Liquid inspiration

Ginginha

“Com elas ou sem elas?” with or without, asked the waiter as we got to the front of the line at “A Ginjinha,” a small bar in Lisbon’s Largo of São Domingos. “With” we answered. He nodded with approval, picking up a bottle with a cherry infusion to pour the liquid into a small glass, deftly lifting a wood stopper to let a single cherry go by.

The bar’s specialty is a delicious liqueur called “ginjinha” made of sour cherries. It is produced in the nearby village of Arruda dos Vinhos and bottled under the brand Espinheira. The name is a tribute to Francisco Espinheira, the monk who, according to legend, had the brilliant idea of macerating sour cherries (ginjas) in brandy, sugar, and cinnamon.

A Galician entrepreneur opened the bar in 1840 to serve ginjinha to the public. Five generations later, the bar still belongs to his family.

Fernando Pessoa, the great poet, was a regular customer at A Ginjinha.  What a privilege it is to drink from the same source of inspiration!

A Ginjinha is located on Largo de São Domingos, 8, Lisbon.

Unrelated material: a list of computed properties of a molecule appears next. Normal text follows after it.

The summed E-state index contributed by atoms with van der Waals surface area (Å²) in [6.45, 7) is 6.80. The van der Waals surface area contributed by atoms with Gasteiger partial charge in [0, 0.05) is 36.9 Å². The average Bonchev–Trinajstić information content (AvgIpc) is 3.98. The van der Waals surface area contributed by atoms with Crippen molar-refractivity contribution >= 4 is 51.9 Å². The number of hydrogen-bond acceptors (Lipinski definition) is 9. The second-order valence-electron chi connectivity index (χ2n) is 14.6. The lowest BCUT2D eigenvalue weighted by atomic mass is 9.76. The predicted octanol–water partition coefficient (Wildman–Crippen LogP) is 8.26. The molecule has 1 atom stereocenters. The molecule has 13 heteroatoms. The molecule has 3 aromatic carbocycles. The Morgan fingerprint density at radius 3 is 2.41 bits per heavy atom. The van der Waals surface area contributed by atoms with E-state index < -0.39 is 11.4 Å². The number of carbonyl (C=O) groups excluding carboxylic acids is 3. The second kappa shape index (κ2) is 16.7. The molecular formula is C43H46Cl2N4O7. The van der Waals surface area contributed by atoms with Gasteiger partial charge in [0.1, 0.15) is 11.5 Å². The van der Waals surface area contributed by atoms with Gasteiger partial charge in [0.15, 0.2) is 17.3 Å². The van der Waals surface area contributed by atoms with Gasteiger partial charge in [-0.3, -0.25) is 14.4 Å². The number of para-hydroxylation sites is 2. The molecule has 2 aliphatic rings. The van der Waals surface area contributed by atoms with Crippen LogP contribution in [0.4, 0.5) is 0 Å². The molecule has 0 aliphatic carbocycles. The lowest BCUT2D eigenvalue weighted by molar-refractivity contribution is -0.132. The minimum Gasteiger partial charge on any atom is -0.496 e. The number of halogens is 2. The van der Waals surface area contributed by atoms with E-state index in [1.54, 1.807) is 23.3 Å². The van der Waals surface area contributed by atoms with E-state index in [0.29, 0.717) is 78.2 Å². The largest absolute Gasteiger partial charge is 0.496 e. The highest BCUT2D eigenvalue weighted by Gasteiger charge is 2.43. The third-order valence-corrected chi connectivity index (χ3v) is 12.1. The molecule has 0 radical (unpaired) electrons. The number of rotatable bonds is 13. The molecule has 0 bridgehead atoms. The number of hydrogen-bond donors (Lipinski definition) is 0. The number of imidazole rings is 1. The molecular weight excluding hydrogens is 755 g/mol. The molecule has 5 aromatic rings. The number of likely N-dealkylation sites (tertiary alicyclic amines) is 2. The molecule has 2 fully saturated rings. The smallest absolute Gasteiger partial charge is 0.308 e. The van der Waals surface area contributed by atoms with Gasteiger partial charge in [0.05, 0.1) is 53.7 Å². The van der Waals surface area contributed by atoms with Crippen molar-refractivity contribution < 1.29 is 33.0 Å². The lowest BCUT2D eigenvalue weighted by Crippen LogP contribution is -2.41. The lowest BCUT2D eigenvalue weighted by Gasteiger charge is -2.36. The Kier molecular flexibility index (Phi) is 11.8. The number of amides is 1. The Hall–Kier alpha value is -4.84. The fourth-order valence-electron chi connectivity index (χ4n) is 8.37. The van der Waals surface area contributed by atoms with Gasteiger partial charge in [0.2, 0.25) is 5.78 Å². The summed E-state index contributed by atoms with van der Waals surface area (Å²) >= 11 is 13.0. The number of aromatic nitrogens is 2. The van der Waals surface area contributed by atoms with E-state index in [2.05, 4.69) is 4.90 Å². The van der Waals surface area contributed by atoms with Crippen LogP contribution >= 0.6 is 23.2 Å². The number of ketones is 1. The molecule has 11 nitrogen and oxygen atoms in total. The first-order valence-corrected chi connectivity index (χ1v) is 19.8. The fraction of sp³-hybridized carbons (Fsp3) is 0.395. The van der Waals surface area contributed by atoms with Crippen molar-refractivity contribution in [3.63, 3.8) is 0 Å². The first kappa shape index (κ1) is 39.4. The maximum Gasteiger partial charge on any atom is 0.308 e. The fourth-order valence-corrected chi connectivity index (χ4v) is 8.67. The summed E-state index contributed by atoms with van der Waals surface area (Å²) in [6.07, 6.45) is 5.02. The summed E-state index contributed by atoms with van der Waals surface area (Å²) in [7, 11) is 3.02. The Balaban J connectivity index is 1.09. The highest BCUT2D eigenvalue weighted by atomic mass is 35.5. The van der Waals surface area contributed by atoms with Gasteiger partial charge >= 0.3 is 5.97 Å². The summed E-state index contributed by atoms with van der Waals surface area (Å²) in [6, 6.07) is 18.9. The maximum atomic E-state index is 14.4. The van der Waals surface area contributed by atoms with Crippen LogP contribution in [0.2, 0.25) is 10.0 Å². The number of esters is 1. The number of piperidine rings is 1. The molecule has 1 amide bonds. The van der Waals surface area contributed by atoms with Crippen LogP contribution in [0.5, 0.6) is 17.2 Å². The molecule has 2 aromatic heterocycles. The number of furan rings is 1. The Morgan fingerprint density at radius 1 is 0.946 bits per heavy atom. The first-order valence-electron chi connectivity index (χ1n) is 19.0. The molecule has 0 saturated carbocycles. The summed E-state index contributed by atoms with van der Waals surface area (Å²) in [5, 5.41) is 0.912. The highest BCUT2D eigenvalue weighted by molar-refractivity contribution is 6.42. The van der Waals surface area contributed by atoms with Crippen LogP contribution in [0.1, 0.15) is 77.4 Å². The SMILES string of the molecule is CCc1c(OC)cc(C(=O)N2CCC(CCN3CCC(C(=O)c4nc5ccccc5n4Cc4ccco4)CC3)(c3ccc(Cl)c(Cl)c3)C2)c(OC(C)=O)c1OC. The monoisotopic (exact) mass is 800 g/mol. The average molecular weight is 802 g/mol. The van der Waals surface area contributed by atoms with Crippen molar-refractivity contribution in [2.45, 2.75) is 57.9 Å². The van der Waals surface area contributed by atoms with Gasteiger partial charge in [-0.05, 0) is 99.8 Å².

Ginjinha

“Ginjinha” is a liquor made from sour cherries called “ginjas.” It is produced in various locations, including Alcobaça, Bombarral, and Caldas da Rainha. But the most famous ginjinha comes from Óbidos, a region where the Romans planted cherry trees.

There are several producers, including FrutÓbidos, Oppidum (the Latin name for Óbidos), and Ibn Errik Rex (the Arab name for the first king of Portugal, D. Afonso Henriques). Each producer has its proprietary, carefully guarded, secret recipe.

You won’t be surprised, dear reader, to know that we have our own secret ginjinha recipe. Rumor has it that our ginjinha is made only from ginjas harvested during the new moon and that it uses dew collected at dawn from the petals of wild flowers. We are neither confirming nor denying.